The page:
This guide contextualizes racism and antiracism within the United States and aims to provide the Merrimack Community with an introduction to resources on understanding and confronting racial injustice.
Lovecraft Country Lesson Series
We've been inspired by the show Lovecraft Country to create a series of classroom-ready lessons related to topics featured on the show! Our lessons center Black voices, Black history and Black struggle and like everything we do, we hope these lessons can inspire young people to go out and make a better world. We are experienced classroom educators who have learned a lot about teaching "outside the textbook" over the years and we are dedicated to bringing our students real, relevant and crucially needed info about important topics. If you've ever wondered "Why didn't they teach me about this?!" while watching, check out these lessons we’ve created to go deeper and learn more! We will be updating these lessons soon. Contact us if you’d like to create lessons with us!
Addressing Inequalities in Education through Policy, Research, and Practice || Radcliffe Institute
"We are in the midst of an education crisis, greatly exacerbated by COVID-19, that is preventing many children from reaching their full potential. These gaps are most acutely felt by Black and brown children. The speakers in this program discuss inequalities among social groups in schools and society, with a focus on racial, economic, social, and cultural differences, and the role of education in the lives of all youth, including African American men."
Prudence L. Carter, E.H. and Mary E. Pardee Professor and dean of the Graduate School of Education, University of California, Berkeley
Christopher Chatmon, director and chief executive officer, Kingmakers of Oakland
Deborah Jewell-Sherman, Gregory R. Anrig Professor of Practice in Educational Leadership, Harvard Graduate School of Education
For information about the Radcliffe Institute and its many public programs, visit https://www.radcliffe.harvard.edu/.
Equity, Antiracism, and Remote Teaching and Learning Strategies - University of Pittsburgh School of Education
Antiracism in Higher Education: A Conversation with Ibram X. Kendi || Radcliffe Institute
The Chronicle convened a virtual event to discuss how colleges can address the persistent maladies of race and class in the United States. The event was hosted by Michael J. Sorrell, president of Paul Quinn College, and Scott Carlson, a senior writer at The Chronicle, and included Devin Fergus, a professor of history and Black studies at the University of Missouri at Columbia; Mildred García, president of the American Association of State Colleges and Universities; and G. Gabrielle Starr, president of Pomona College.
Some of the issues facing higher education start well before college; many racial and class disparities originate in — or are exacerbated by — the public school system. To a great extent, higher education depends on the schools, yet funding and other gaps among districts are stark, and the cultural and practical distance between school and college vast.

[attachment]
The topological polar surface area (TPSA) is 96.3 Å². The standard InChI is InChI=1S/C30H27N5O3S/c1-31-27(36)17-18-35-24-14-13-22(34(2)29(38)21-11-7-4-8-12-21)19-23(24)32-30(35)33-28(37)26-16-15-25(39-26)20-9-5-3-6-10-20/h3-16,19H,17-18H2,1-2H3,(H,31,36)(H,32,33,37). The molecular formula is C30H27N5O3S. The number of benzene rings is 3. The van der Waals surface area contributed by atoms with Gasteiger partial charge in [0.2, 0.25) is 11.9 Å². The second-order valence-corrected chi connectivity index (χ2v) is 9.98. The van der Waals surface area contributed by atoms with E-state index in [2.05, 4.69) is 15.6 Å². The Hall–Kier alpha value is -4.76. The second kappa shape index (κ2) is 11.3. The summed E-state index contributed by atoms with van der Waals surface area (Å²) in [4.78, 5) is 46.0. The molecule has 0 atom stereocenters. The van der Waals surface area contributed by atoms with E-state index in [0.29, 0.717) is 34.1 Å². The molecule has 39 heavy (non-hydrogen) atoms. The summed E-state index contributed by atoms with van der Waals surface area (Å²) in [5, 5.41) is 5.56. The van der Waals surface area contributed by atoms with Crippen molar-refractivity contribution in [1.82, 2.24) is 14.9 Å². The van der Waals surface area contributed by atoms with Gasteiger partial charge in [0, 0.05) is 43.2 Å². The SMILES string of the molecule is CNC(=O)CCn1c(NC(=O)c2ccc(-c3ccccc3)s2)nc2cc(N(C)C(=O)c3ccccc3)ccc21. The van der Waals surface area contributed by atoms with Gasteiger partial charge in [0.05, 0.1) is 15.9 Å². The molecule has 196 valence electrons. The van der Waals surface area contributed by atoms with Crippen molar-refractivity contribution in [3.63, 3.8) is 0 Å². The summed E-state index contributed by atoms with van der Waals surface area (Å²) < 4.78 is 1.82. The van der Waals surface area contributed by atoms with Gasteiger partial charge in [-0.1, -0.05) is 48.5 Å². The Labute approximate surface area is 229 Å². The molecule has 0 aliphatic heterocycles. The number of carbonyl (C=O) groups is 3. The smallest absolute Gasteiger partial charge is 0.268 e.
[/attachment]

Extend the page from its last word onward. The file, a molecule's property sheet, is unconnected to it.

Hosts Michael J. Sorrell, president of Paul Quinn College, and Scott Carlson, a senior writer at The Chronicle, and a panel of experts to discuss key questions:
How does inequality in the K-12 school system complicate the mission of higher ed?
How can colleges work more closely with school districts to address racial and class disparities?
What else will it take to build a stronger pipeline to college?
What can college leaders do to make sure the new academic year is as responsive to concerns about equity as it is to the emergency? How do they evaluate existing remote programs and courses for access and inclusion? What support systems are needed to help instructors with that goal?
Goldie Blumenstyk, a Chronicle senior writer, will host a a panel of experts to offer advice to provosts, deans, and other senior administrators as they establish the policies and institutional requirements to keep student equity at the heart of a college’s mission, even in unprecedented times.
In the final session of The Chronicle’s 2020 series examining race and class in higher education, a panel of students, faculty, and administrators from around the country will share their experiences and explore the ways colleges can make good on the promise of greater equity and inclusion.
In the midst of a global pandemic that has disproportionately affected people of color and a national movement to protest systemic racism in American life, The Chronicle is convening a series of dialogues on race, class, and the role of higher education in promoting equity.
The conversation continues with a panel of student activists from diverse backgrounds and with differing viewpoints. Our co-hosts Michael Sorrell, president of Paul Quinn College, and Sarah Brown, Chronicle senior reporter, will examine students’ calls for change within and beyond higher education. Join the conversation as we explore:
What students want from their colleges and other social institutions
Their strategies and tactics to advance those causes
If and how, in a racially polarized society, it’s possible to build bridges between groups
Dr. Nadine Petty, UNH Chief Diversity Officer and Associate Vice President for Community, Equity and Diversity, joined us to discuss her team's initial steps toward establishing a more open, equitable and inclusive community at the University of New Hampshire. Dr. Petty joined UNH in August of 2020. You can watch the recording here!
"#CiteEdDevBIPoC is an effort to highlight the accomplishments of Educational Developers (those who work in Centers for Teaching and Learning, or those who help and transform colleagues’ and universities’ teaching and learning practices) who identify as Black, Indigenous, and/or People of Color. This list is particularly interested in articles speaking to an audience whose job is to help instructors in higher education improve their teaching."